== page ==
Safety critical advice to operators on shale and unconventional oil and gas exploration is essential to reflect the increasing need to demonstrate good standards of safety, environmental and asset management.

Steve Gilbert

Following the recent announcement that North Yorkshire County Council's planning committee approved shale gas exploration plans at a site near Kirby Misperton in Yorkshire, UK, the safety of operations is critical to ensure confidence in the industry. "There is always the question on whether a country does or does not need shale gas as part of its energy security policy," says Steve Gilbert, Vice-President of LR Senergy, a company of Lloyd's Register - a leading provider of integrity, compliance and specialist risk consulting services to the energy industry.

"The future of unconventional gas and oil needs to be looked at in terms of the big picture. The world faces major challenges from energy security, energy poverty and global warming. The UK is not alone on this and there is no single answer to tackling these issues," says Gilbert. "Unconventional energy could have a role to play, but the question ahead is whether the associated safety implications and operational risks for each individual fracking facility are acceptable. This is as much a socio-political question as a technical one." In upcoming energy sources, the expectations of operators vary. For many of them, compliance with international standards is still often optional; and, for the most part, legislation remains prescriptive. But that is changing as local energy operators look to become competitive in the global markets.

Lloyd's Register has reinforced the need for stakeholders involved in the extraction of unconventional gas to demonstrate good standards of safety, environmental and asset management. "The public are naturally concerned but if operators get this right from the outset," says Gilbert, "public perception could mean that unconventional gas has a place in the energy mix as energy security requirements become more important."

Gilbert highlights that if it is the decision that the UK needs shale gas to be part of its energy mix, it is important to know that the UK has a highly regulated oil and gas industry.

"The UK oil and gas industry has one of the world's most robust regulated regimes so any decision should be made in the knowledge that the UK can exploit its shale gas resources in a safe and responsible manner." Lloyd's Register has a responsibility to help ensure that all of its customers have the technical support and risk guidance they need to extract new energy sources safely, responsibly and efficiently.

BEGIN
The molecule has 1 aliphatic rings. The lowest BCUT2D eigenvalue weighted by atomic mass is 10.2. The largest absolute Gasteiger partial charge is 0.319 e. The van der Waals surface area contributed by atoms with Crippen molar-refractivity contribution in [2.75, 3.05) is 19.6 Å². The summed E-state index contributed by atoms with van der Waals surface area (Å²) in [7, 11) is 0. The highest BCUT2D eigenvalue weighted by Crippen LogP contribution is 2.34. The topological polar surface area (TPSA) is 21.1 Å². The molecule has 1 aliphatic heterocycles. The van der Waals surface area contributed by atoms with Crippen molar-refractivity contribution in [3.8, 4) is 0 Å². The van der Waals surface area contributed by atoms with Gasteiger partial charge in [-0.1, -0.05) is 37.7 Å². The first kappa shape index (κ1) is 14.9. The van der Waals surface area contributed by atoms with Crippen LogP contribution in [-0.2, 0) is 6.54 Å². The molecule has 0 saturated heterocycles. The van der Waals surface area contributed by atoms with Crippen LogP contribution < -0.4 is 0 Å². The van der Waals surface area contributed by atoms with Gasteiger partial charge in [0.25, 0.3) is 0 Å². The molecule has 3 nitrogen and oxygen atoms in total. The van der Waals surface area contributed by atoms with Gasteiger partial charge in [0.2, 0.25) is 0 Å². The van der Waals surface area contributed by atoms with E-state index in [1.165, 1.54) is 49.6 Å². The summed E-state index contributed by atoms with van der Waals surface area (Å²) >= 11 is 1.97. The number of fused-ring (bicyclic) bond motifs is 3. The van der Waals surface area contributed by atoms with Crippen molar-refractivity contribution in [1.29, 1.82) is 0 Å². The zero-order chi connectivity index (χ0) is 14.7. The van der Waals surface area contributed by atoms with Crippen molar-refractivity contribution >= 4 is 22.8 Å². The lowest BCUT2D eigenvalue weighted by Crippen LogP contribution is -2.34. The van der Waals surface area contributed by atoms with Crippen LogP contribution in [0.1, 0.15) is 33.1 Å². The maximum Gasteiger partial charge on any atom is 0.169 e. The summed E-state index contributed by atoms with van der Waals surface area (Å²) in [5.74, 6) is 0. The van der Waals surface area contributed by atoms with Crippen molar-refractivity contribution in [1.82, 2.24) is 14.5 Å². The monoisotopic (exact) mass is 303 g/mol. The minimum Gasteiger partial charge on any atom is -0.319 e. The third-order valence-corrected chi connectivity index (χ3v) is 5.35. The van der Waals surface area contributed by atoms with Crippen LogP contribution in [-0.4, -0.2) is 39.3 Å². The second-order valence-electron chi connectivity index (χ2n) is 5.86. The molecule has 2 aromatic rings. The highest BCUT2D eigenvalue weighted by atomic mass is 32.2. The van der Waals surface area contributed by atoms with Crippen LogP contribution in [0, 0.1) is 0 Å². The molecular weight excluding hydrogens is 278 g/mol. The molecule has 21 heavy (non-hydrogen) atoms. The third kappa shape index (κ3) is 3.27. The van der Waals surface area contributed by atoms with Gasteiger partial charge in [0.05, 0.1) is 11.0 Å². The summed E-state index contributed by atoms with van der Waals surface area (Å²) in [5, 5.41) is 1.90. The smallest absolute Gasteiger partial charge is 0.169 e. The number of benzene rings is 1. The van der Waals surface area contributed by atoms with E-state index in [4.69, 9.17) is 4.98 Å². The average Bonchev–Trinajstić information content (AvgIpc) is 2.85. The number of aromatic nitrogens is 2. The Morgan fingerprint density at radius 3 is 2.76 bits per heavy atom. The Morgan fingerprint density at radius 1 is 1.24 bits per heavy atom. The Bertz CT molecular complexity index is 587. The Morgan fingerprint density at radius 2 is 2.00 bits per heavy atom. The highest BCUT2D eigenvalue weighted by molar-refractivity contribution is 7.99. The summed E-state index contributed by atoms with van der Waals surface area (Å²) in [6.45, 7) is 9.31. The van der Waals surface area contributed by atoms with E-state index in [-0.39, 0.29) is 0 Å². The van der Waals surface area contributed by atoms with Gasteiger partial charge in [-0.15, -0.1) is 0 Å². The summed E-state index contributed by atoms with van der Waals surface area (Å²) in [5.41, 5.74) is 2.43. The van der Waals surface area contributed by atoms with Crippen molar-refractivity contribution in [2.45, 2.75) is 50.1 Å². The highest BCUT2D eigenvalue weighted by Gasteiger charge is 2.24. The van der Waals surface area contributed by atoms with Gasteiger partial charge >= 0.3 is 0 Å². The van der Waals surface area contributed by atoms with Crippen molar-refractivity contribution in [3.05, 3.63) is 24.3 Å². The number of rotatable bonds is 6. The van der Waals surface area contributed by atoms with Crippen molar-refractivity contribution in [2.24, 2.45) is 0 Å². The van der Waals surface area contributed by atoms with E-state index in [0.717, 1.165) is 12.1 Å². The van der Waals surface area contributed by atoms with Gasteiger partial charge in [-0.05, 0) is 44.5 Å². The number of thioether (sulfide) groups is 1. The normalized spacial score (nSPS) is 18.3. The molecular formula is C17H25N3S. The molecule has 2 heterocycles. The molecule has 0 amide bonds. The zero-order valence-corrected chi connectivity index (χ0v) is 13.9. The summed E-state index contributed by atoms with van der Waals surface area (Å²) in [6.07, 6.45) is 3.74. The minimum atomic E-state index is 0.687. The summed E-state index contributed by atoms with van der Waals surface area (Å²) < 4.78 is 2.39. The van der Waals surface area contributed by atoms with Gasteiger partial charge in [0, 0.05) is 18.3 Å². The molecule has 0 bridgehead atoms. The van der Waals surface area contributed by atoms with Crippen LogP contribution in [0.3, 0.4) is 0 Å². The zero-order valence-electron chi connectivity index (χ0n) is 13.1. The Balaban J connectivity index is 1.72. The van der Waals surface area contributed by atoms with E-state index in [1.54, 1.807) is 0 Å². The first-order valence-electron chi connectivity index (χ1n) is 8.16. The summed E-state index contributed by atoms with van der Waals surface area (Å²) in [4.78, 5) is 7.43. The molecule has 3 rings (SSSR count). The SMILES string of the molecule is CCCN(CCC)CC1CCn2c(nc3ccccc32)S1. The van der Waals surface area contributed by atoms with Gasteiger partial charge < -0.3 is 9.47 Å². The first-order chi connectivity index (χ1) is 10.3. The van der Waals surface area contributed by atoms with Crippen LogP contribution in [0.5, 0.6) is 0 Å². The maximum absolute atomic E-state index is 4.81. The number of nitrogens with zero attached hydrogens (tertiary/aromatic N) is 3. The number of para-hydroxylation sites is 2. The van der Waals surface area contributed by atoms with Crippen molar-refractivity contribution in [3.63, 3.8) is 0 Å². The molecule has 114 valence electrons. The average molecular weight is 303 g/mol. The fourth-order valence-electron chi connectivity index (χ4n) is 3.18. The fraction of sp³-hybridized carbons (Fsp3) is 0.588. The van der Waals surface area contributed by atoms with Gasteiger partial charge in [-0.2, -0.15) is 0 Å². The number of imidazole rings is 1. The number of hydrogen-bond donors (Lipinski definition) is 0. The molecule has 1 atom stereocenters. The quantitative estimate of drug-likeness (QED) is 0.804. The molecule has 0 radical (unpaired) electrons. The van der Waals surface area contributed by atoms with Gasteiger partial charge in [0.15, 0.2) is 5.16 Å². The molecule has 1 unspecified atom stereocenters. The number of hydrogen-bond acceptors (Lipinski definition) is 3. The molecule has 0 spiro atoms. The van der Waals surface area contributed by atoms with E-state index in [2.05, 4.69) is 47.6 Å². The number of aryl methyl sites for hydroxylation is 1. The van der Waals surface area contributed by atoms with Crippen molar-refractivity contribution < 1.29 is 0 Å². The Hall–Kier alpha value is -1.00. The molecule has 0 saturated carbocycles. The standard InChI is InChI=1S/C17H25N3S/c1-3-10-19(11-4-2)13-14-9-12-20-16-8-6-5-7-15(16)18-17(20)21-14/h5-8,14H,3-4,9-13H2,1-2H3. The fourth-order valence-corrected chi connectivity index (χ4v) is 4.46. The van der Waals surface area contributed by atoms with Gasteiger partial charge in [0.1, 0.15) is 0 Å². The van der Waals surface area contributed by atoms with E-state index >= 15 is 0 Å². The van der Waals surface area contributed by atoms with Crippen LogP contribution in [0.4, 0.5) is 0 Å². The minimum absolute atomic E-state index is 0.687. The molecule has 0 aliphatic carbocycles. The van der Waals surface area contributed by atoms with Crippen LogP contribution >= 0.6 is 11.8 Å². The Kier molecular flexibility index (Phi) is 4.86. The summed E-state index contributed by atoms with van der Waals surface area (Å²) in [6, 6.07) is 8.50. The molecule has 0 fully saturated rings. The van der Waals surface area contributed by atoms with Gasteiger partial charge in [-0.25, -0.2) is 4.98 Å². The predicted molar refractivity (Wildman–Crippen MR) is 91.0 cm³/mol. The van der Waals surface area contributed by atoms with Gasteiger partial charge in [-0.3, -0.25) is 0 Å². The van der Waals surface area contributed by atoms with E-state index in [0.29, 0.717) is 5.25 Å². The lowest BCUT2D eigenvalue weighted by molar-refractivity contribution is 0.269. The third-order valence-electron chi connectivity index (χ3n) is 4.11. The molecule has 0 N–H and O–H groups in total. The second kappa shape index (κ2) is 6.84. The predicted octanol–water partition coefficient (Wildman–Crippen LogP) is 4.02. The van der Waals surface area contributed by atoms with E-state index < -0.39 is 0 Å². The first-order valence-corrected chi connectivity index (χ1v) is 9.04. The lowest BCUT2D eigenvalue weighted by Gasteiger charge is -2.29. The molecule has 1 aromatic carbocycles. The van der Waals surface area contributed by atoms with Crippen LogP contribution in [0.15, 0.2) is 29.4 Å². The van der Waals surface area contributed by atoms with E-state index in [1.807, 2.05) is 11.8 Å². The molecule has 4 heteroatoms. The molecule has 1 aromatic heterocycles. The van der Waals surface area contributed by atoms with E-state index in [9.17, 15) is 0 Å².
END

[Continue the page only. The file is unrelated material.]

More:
"We are best placed to advise operators and regulators in this area of the energy mix because of our domain expertise on fracture studies, well integrity and exploration of unconventional hydrocarbons, and we are closely monitoring the latest developments here in the UK too," says Gilbert.

"It's our job to state facts, assess risks and identify areas of improvement. With all of our customers, it's in our best interest and theirs to be transparent and work together to protect people, property and the environment."

A new standardised global risk management approach is in development to help operators anywhere in the world conform to what is deemed best industry practice, and Lloyd's Register is helping to develop this assurance, verification and examination framework from collaboration with industry stakeholders as well as a review of existing practices and guidelines. While recommendations and guidelines are available to industry, a complete risk management global assessment framework at every stage of the life cycle has not existed for unconventional oil and gas.

"We are already providing risk management expertise to companies operating in shale and unconventional gas exploration and production in the US, Australia, the Middle East, Pakistan, Poland, France and in the UK," says Dr. Iain Morrison, Vice-President Technical at LR Senergy. Many countries have documented large resources of unconventional hydrocarbons, notably shale gas, but also shale oil and coal seam gas, and these volumes could play a significant role in the future energy supply – so the management and regulation of the extraction of shale gas and oil is a primary concern for operators and the community at large.

Morrison states, "It has to be regulated properly, but I don't think you'll find that it's any different than something like the nuclear industry from the point of view of regulation and management where in this sector proper controls are in place to minimize potential risk from operational or environmental hazards."

"That is why our aim is to work with governments and industry stakeholders across the world to develop the basis for a globally recognised standard for safe and sustainable shale gas extraction and supply," highlighted Morrison.

Lloyd's Register emphasises the discussion around unconventional gas and oil needs to be informed and factual to reassure the community at large.